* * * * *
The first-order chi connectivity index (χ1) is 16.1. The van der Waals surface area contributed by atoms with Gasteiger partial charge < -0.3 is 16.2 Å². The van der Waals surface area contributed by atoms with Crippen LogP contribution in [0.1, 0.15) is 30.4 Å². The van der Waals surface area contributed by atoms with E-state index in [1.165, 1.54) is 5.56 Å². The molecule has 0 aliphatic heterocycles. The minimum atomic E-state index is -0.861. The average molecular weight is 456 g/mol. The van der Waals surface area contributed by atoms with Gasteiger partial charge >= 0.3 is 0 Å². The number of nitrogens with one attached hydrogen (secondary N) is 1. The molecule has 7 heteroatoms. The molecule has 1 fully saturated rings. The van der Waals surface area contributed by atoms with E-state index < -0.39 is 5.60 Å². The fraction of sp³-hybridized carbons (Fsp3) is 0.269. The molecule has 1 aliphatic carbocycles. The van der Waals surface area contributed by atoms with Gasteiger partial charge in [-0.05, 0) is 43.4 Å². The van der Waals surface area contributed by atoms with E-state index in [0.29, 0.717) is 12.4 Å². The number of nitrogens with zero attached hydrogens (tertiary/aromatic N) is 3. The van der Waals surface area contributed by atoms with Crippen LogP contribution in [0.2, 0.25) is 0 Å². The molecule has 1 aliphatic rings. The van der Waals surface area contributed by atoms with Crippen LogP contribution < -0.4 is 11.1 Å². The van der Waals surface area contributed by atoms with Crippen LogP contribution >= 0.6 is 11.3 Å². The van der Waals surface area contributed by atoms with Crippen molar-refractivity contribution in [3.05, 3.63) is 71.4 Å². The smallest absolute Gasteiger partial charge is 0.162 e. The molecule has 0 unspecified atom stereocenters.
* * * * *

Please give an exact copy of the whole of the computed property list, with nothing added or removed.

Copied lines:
The first-order chi connectivity index (χ1) is 16.1. The van der Waals surface area contributed by atoms with Gasteiger partial charge < -0.3 is 16.2 Å². The van der Waals surface area contributed by atoms with Crippen LogP contribution in [0.1, 0.15) is 30.4 Å². The van der Waals surface area contributed by atoms with E-state index in [1.165, 1.54) is 5.56 Å². The molecule has 0 aliphatic heterocycles. The minimum atomic E-state index is -0.861. The average molecular weight is 456 g/mol. The van der Waals surface area contributed by atoms with Gasteiger partial charge >= 0.3 is 0 Å². The number of nitrogens with one attached hydrogen (secondary N) is 1. The molecule has 7 heteroatoms. The molecule has 1 fully saturated rings. The van der Waals surface area contributed by atoms with E-state index < -0.39 is 5.60 Å². The fraction of sp³-hybridized carbons (Fsp3) is 0.269. The molecule has 1 aliphatic carbocycles. The van der Waals surface area contributed by atoms with Gasteiger partial charge in [-0.05, 0) is 43.4 Å². The van der Waals surface area contributed by atoms with E-state index in [0.29, 0.717) is 12.4 Å². The number of nitrogens with zero attached hydrogens (tertiary/aromatic N) is 3. The van der Waals surface area contributed by atoms with Crippen LogP contribution in [0.2, 0.25) is 0 Å². The molecule has 1 aliphatic rings. The van der Waals surface area contributed by atoms with Crippen LogP contribution < -0.4 is 11.1 Å². The van der Waals surface area contributed by atoms with Crippen LogP contribution >= 0.6 is 11.3 Å². The van der Waals surface area contributed by atoms with Crippen molar-refractivity contribution in [3.05, 3.63) is 71.4 Å². The smallest absolute Gasteiger partial charge is 0.162 e. The molecule has 0 unspecified atom stereocenters.